Covid-19: Brazil’s hospitals close to collapse as cases reach record highBMJ 2021; 372 doi: https://doi.org/10.1136/bmj.n800 (Published 23 March 2021) Cite this as: BMJ 2021;372:n800
Hospitals across Brazil are on the brink of collapse as the country faces the worst chapter of its pandemic yet.
Out of the country’s 26 states, 24 have 80% or more of their covid-19 intensive care beds occupied and 15 states have at least 90%, according to Fiocruz, a Brazilian health institute, in a bulletin published on 17 March.1 The pandemic is causing “an extremely critical situation across the country” and “the biggest health system collapse in the history of Brazil.”
Last week saw the highest mortality in the country since the pandemic began, with daily deaths regularly exceeding 2000 and reaching a record high of 2841 on 16 March.
To slow the spread of the coronavirus and ease pressure on hospitals, experts at Fiocruz called for non-essential activities to be restricted, greater enforcement of social distancing and mask wearing, and an acceleration of the vaccination campaign.
President Jair Bolsonaro has refused to act on the latest calls for a national lockdown, saying it would damage the economy and calling regional governors who enforced local lockdowns “tyrants.” It is the latest in the political feud between Bolsonaro, who has consistently played down the threat of the coronavirus, and governors of cities and states requesting more radical action and support.
João Doria, the governor of São Paulo who closed the city’s non-essential businesses on 6 March, blamed the president for the ongoing crisis. His “denialism” has contributed to cases surging, a stuttering vaccination campaign, and shortage of syringes and intensive care beds, Doria told the BBC on 5 March.2 “There is no national coordination to combat the pandemic in Brazil,” he said.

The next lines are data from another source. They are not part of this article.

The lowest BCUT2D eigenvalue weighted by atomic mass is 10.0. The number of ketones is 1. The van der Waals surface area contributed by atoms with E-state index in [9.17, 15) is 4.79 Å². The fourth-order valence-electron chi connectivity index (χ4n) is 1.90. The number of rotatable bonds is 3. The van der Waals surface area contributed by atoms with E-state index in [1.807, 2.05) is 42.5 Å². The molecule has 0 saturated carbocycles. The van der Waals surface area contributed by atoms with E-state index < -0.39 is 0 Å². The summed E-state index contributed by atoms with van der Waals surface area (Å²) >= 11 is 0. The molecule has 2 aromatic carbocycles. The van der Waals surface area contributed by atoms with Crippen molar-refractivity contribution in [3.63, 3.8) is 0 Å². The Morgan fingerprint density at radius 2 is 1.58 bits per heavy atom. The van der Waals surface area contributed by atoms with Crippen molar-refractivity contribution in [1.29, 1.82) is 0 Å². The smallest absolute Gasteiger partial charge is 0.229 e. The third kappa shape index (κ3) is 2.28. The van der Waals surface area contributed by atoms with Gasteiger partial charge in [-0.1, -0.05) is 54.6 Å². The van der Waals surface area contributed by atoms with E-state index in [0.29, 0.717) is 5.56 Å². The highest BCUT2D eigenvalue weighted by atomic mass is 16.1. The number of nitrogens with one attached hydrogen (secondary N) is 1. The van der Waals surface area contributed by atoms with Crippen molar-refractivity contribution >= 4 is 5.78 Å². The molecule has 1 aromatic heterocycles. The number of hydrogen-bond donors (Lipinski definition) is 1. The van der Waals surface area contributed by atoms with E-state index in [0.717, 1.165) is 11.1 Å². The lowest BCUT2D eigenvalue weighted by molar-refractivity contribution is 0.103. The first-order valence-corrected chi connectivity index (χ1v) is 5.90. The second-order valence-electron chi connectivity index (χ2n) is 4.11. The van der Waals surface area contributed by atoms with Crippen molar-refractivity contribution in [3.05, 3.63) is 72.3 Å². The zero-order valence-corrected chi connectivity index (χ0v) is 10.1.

Brazil has recorded more than 12 million covid-19 cases and 295 000 deaths, the second highest numbers in the world after the US. The country’s population of 212 million and socioeconomic factors like multigenerational housing and poverty have aided the virus’ spread but mortality is particularly high. Nearly eight out of 10 Brazilians intubated in the past year have died, according to Fiocruz. The world average is around five out of 10.
While Brazil’s vaccination campaign has been rolled out only 6% of the population has been vaccinated—ahead of some South American countries but behind Europe and North America.3 It has not proved enough to slow virus transmission, which could be accelerated by the variant known as P.1.
P.1 is suspected to have emerged in the city of Manaus in the Brazilian Amazon in November 2020 before it caused hospitals there to collapse in January 20214 and spread to the rest of the country. Studies suggest that P.1 spreads and evades antibodies more easily than previous variants.
Bolsonaro has set the task of bringing the virus under control to a new health minister, Marcelo Queiroga, the fourth to hold the office since the pandemic began, and like his predecessor, military general Eduardo Pazuello, a close ally of Bolsonaro. The cardiologist has ruled out implementing a national lockdown and is unlikely to bring the pandemic under control, says Paulo Lotufo, an epidemiologist at the University of São Paulo, who doubts the minister’s autonomy.
“I have no hope in Queiroga,” Lotufo says. “There is only one boss in Brazil: Bolsonaro. The solution is to impeach him.”
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